Introduction to Python

• Status
• 1
Input and Output
• 2
Variables and Integer Arithmetic
• 3
Conditional Operators
• 4
• 5
Types and Variables
• 6
Strings
• 7
Lists
• 8
For Loops
• 9
While Loops
• 10
continue, break, while...else
• 11
String and List methods
• 12
Nested Loops
• 13
List Comprehension
• 14
Tuples and Sets
• 15
dict
• 16
Functions
• 17
Functions 2
• 18
Lambda and higher-order functions
• 19
Files

• # range

When working with numbers, it’s sometimes very useful to work with sequences. In some applications, we might be interested in the sequence of numbers `0, 1, 2, ..., n`. In another application, the important numbers might lie on a segment `l, l + 1, l + 2, ..., r`.
The `range()` command makes it easy to work with ranges of numbers. It can generate numbers in any range with any interval between each pair:
``````print(list(range(5)))         # [0, 1, 2, 3, 4]
print(list(range(7)))         # [0, 1, 2, 3, 4, 5, 6]
print(list(range(1, 5)))      # [1, 2, 3, 4]
print(list(range(4, 7)))      # [4, 5, 6]
print(list(range(5, 3)))      # []
print(list(range(2, 15, 4)))  # [2, 6, 10, 14]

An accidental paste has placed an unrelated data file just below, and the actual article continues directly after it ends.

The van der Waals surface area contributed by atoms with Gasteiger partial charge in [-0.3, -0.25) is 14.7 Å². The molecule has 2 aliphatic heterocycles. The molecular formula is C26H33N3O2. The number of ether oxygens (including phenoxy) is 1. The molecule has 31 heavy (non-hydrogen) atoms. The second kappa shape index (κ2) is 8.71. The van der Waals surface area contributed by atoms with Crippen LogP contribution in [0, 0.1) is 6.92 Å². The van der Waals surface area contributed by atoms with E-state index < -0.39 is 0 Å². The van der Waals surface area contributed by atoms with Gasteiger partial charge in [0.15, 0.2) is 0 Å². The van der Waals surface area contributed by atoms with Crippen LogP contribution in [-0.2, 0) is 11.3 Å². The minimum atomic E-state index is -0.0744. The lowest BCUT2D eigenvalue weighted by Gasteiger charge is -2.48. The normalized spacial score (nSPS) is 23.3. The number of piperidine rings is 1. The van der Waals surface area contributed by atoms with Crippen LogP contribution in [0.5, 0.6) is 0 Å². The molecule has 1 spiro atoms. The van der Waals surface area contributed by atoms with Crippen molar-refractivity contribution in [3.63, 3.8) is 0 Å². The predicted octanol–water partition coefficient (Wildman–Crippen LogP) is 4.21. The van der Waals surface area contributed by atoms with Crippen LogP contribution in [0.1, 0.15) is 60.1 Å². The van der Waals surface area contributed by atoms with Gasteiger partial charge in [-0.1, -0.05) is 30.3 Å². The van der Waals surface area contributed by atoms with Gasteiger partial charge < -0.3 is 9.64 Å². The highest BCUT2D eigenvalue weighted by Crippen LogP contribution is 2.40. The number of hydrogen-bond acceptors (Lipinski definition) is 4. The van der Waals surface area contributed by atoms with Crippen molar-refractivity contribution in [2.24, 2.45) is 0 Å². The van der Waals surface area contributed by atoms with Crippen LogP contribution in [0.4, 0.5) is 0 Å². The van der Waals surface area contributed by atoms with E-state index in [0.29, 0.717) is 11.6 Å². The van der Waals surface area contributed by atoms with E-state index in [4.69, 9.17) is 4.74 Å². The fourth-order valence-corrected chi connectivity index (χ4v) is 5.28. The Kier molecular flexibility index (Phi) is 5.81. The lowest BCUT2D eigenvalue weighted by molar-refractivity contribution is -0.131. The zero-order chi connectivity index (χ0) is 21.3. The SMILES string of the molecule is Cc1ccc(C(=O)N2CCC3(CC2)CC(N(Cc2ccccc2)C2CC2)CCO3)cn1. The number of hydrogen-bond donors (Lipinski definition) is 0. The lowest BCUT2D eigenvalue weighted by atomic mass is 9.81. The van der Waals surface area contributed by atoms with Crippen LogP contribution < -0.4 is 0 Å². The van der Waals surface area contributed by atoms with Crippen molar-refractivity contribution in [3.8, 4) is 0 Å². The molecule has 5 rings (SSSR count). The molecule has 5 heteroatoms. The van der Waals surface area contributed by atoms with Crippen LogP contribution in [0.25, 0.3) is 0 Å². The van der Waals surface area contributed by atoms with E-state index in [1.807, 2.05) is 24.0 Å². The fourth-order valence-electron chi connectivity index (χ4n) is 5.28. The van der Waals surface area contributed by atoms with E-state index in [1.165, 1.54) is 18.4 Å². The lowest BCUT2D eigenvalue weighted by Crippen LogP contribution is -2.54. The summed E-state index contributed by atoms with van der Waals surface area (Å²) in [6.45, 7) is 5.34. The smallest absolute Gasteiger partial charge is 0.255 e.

print(list(range(11, 2, -1))) # [11, 10, 9, 8, 7, 6, 5, 4, 3]``````
`range()` can take 1, 2 or 3 arguments:
• 1 argument `r`: generate numbers `0, 1, 2, ... r-1`
• 2 arguments `l` and `r`: generate numbers `l, l+1, ..., r-1`
• 3 arguments `l`, `r`, and `d`: generate numbers `l, l+d, ..., r-1`
Note that similar to slices of strings or lists, the `range()` also works with an inclusive start and an exclusive end.
When used with other expressions, we can use `range()` without the `list()`. In the examples above, we have used `list()` so that the `print` statement displays a nice output.

#### Challenge

Given an integer `n` as an input, write a program that would output the sum of numbers `1, 2, ... n`.
 Input Output 2 3 5 15